Yesterday it was Target (again), today it's one of Europe's largest banks: it is safe to say that our observation that "guidance cut" season has started was spot on.
guidance cut season has officially started— zerohedge (@zerohedge) June 2, 2022
On Wednesday morning, Credit Suisse joined the giant US retailer in issuing its third profit warning since January, when it warned that it would probably report a loss in the second quarter as its investment banking division was hit by market volatility from the war in Ukraine, the tapering of pandemic stimulus measures and monetary tightening in response to rising global inflation. Against that backdrop, the bank said it had suffered from “weak customer flows and ongoing client deleveraging, notably in the [Asia-Pacific] region”.
This was the bank's third warning in 2022: in January, Credit Suisse warned it would report a loss for the final quarter of 2021 on the back of a slowdown in revenues at its investment bank. Three months later, it announced that it expected a first-quarter loss due to an increase in legal provisions.
The group’s investment banking division also struggled in April and May because of low equity and debt issuance and widening credit spreads as countries around the world tightened monetary policy. Revenues at investment banks across the board are down significantly from record levels last year and many are preparing for staff reductions, according to analysts.
The second biggest Swiss bank also added that it will accelerate cost-cutting measures, as market volatility pushes back the prospect of a recovery for a bank beset by crises in recent years. Executives also braced for a potential round of job cuts and a freeze on hiring in the group’s investment bank in the second half of the year along with other competitors, according to people with knowledge of the planning.
“Given the economic and market environment, we are accelerating our cost initiatives across the Group with the aim of maximizing savings from 2023 onwards,” Credit Suisse said, without providing more details.
“The main culprit is once again the investment bank, where Credit Suisse expects the fourth quarterly loss over the last six quarters,” said Vontobel analyst Andreas Venditti.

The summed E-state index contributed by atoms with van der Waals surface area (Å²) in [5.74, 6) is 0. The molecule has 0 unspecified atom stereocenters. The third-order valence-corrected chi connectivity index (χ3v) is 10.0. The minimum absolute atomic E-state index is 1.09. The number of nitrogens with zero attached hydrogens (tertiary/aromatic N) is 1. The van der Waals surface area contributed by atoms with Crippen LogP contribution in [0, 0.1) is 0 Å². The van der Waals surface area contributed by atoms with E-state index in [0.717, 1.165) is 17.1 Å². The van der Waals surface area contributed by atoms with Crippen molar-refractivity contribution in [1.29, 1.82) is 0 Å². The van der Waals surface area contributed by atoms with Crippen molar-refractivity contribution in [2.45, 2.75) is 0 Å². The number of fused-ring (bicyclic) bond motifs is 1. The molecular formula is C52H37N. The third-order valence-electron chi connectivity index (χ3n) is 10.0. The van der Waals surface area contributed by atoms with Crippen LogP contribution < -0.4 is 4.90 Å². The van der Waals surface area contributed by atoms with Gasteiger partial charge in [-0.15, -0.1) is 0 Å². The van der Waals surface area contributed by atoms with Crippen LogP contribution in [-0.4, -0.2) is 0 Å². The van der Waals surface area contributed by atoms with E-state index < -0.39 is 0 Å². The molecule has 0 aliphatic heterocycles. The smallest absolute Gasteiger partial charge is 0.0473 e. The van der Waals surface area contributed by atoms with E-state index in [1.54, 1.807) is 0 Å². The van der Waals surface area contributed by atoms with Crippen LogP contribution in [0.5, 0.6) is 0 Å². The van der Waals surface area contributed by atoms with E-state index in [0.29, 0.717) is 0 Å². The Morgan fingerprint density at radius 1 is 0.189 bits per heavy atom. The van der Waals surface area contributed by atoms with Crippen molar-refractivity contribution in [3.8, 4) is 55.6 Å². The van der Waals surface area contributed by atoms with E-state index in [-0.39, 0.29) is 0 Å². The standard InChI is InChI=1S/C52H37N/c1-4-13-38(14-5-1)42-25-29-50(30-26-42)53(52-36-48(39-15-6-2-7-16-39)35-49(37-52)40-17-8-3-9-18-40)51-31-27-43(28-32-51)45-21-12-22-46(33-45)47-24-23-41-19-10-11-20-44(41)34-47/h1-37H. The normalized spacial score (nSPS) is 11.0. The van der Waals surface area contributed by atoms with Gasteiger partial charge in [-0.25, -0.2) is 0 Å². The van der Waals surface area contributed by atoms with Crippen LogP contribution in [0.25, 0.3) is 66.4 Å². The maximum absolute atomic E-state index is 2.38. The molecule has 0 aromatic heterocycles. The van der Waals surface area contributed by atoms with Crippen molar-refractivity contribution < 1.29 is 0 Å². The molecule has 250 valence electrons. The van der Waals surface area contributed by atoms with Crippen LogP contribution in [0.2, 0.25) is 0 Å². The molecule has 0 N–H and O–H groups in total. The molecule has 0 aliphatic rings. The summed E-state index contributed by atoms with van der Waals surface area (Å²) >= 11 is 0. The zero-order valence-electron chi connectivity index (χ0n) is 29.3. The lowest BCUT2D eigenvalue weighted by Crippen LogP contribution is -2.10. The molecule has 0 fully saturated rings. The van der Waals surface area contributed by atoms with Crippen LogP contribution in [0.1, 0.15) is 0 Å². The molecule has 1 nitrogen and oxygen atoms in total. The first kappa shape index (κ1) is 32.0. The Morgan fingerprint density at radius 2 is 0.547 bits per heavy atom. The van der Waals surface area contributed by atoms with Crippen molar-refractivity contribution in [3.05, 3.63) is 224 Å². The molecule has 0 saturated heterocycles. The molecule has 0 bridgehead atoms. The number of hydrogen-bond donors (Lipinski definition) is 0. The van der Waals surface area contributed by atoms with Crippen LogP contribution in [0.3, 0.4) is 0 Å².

“As a consequence, Credit Suisse announces an acceleration of its cost [cutting] initiatives. Similarly to cost measures executed in the past, the consequence is likely to be a further erosion in staff morale and therefore another negative impact on revenues.”
In an interview with Bloomberg on Tuesday, Credit Suisse’s global head of investment banking and capital markets David Miller said: “I’ve been using the entire first five months of this year running around seeing clients and telling them we are back.”
But other senior managers were preparing for a reduction in the bank’s headcount later this year should conditions fail to improve, according to people with knowledge of the matter. The plans include laying off underperformers, not replacing departing staff and hiring fewer graduates.
The bank is due to publish its second-quarter results on July 27, while chief executive Thomas Gottstein will provide a trading update on Thursday at a Goldman Sachs event. The bank announced an overhaul of top executive roles in April after posting a loss in the first quarter as it sought to move on from a succession of recent crises.
“As we look forward to the second half, the year 2022 will remain one of transition for Credit Suisse,” the bank said on Wednesday. “Given the economic and market environment, we are accelerating our cost initiatives across the group with the aim of maximising savings from 2023 onwards.”
Shares tumbled as much as 6.3%, to an almost one-month low, and taking their decline for the year to 30 per cent.
RBC said that weakness in businesses outside of investment banking was the biggest disappointment. Peers dropped, with Deutsche Bank down 2.7% and UBS down 2.3%. Here’s what analysts had to say:
JPMorgan analyst Kian Abouhossein (underweight) said that Credit Suisse’s warning for 2Q was expected based on peer commentary and Dealogic data, yet the pre-announcement is still worse than expected
- Markets revenue performance is likely to be worse than peers due to the weaker performing credit businesses
- Abouhossein notes that 2022 will be a year of transition for Credit Suisse, with accelerating cost initiatives across the bank that aim to maximize savings from 2023 onward
- Says weaker customer flows and ongoing client deleveraging -- notably in the APAC region -- provide a negative read across for
UBS and Baer
- RBC analyst Anke Reingen (sector perform) notes that while weak performance in the investment bank is not unexpected, weakness in other parts of the business, especially wealth management, is more disappointing
- Says the report shows how challenging it is for Credit Suisse to improve its operating performance in the current environment
- Notes that further cost saving measures are positive but will take time to show effect